Columbia resident Mark R. Riso, a lobbyist for a mining association in Washington, says he wants to be a "foot soldier" for county residents in the Maryland House of Delegates.
"I meet with people every day who talk about ideology, but at the delegate level, you need people to serve as foot soldiers, to go out and talk to people," said Mr. Riso, 32, a Republican newcomer to Howard County politics, in announcing his plans to run in District 14B in 1994. "It's being done some, but it needs to be done a whole lot more."
Mr. Riso said he believes legislators should make a concerted effort to involve the public, rather than waiting for citizens to approach them. Putting in time on legislation is just part of the job, he said.
"At this level, you need high energy, high enthusiasm and aggressiveness. I believe I provide those," said Mr. Riso.
He plans to follow through by contacting PTA groups in the district to see what their concerns are. "Those are organizations I'm going to wed myself to," he said.
Under the state redistricting map, which takes effect for the 1994 election, only one of two incumbents lives in District 14B, which will include part of west Columbia, much of Ellicott City, all of western Howard and a piece of Montgomery County. However, challenges to the state plan are pending in federal court.
Del. Robert H. Kittleman, a Republican representative from District 14B since 1983, lives in the redrawn district and said he intends to run for re-election.
Del. Robert L. Flanagan, a Columbia resident who has represented the district since 1987, doesn't live within its redrawn boundaries. He said he's considering running for re-election in District 14B or for the Senate
District 12, pending the court decision.
"It's very difficult to make a decision until I know how the lines are finally drawn," said Mr. Flanagan. "Right now, a movement of a couple hundred yards would affect where I am."
If no changes are made to the state's redistricting map, Mr. Flanagan said he would consider moving to a residence in District 14B to continue representing the district.
County Republican and Democratic party leaders said no other challengers have announced plans to run in District 14B.
Mr. Riso will emphasize two issues in his campaign that he says residents in his community care about most -- improving education and cracking down on crime.
He said he would "fight hard" to channel more state money toward education and would work with PTAs to provide programs they feel are important.
Too much "wasteful government spending" is taking place, Mr. Riso
said, and taxes are "way too high." He said he would investigate "inefficiencies" in state government and education and work toward lowering taxes and increasing spending for school programs deemed most valuable. "It all works into one grand scheme," he said.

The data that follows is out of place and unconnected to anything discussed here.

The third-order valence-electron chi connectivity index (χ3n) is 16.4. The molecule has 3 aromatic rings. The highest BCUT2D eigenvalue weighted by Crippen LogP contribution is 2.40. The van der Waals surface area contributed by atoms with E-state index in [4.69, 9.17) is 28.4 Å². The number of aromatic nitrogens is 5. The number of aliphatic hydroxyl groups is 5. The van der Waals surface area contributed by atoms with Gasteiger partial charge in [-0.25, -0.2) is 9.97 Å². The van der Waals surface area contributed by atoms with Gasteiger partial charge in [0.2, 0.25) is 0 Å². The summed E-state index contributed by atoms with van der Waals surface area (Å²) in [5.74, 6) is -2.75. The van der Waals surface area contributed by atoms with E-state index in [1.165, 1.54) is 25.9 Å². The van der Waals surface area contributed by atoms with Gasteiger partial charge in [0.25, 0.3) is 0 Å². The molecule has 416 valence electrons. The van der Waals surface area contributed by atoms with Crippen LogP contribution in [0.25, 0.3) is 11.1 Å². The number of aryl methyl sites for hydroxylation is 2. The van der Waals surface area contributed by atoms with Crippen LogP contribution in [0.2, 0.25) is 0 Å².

Mr. Riso said he wants the state to become tougher on criminals and advocates abolishing the parole system for violent criminals who commit premeditated crimes and for certain repeat offenders.
"I'm not saying I don't believe in rehabilitation, but at some point you've got to think of the citizens first," he said.
Mr. Riso said he doesn't know how to deal with jail overcrowding or rehabilitating criminals for re-entry into society, but would focus first on locking up dangerous offenders "for a long time."
Mr. Riso has yet to form a campaign committee or to register as a candidate. He estimates he'll need to raise between $15,000 and $30,000 to run a campaign.
In his first stab at local politics, Mr. Riso came in third in Hickory Ridge village's election for Columbia Council in April.
Mr. Riso said he has learned how the legislative process works and gained experience during his eight years on Capitol Hill, the last three working as government affairs manager with the American Mining Congress. From 1985 to 1990, he worked on the legislative staffs of three congressmen.
His responsibilities with the trade association include representing mining and energy interests and offering technical assistance to legislators, working with industry leaders and coalitions to determine goals and developing strategies on legislation affecting the industry.
Mr. Riso, who grew up in Scarsdale, N.Y., lives with his wife, Barbara, and sons, Anthony, 2, and Nicholas, two months.
He has lived in Columbia for seven years.
He said he'd be just as willing to work on local problems -- such as
providing street lighting or improving safety for school children walking to bus stops -- as statewide issues.
"It doesn't hurt to get people involved on the state level," he said. "I don't see why everyone can't get involved regardless of jurisdiction."